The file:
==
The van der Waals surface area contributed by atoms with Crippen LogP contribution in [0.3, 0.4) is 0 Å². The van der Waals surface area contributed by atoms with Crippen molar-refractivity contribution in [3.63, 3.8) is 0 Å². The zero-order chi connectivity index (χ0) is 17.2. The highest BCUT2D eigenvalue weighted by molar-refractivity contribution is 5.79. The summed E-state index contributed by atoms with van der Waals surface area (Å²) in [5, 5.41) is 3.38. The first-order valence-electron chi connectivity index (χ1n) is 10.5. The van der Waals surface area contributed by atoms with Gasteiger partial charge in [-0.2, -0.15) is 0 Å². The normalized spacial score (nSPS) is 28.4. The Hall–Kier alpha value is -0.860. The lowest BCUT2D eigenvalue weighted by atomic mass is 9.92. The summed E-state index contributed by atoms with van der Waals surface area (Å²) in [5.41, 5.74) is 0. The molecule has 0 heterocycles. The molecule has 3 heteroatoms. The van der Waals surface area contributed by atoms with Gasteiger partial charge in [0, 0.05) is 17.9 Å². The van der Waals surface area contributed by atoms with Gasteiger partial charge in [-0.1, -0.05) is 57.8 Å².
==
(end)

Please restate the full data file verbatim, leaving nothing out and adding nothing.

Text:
The van der Waals surface area contributed by atoms with Crippen LogP contribution in [0.3, 0.4) is 0 Å². The van der Waals surface area contributed by atoms with Crippen molar-refractivity contribution in [3.63, 3.8) is 0 Å². The zero-order chi connectivity index (χ0) is 17.2. The highest BCUT2D eigenvalue weighted by molar-refractivity contribution is 5.79. The summed E-state index contributed by atoms with van der Waals surface area (Å²) in [5, 5.41) is 3.38. The first-order valence-electron chi connectivity index (χ1n) is 10.5. The van der Waals surface area contributed by atoms with Gasteiger partial charge in [-0.2, -0.15) is 0 Å². The normalized spacial score (nSPS) is 28.4. The Hall–Kier alpha value is -0.860. The lowest BCUT2D eigenvalue weighted by atomic mass is 9.92. The summed E-state index contributed by atoms with van der Waals surface area (Å²) in [5.41, 5.74) is 0. The molecule has 0 heterocycles. The molecule has 3 heteroatoms. The van der Waals surface area contributed by atoms with Gasteiger partial charge in [0, 0.05) is 17.9 Å². The van der Waals surface area contributed by atoms with Gasteiger partial charge in [-0.1, -0.05) is 57.8 Å².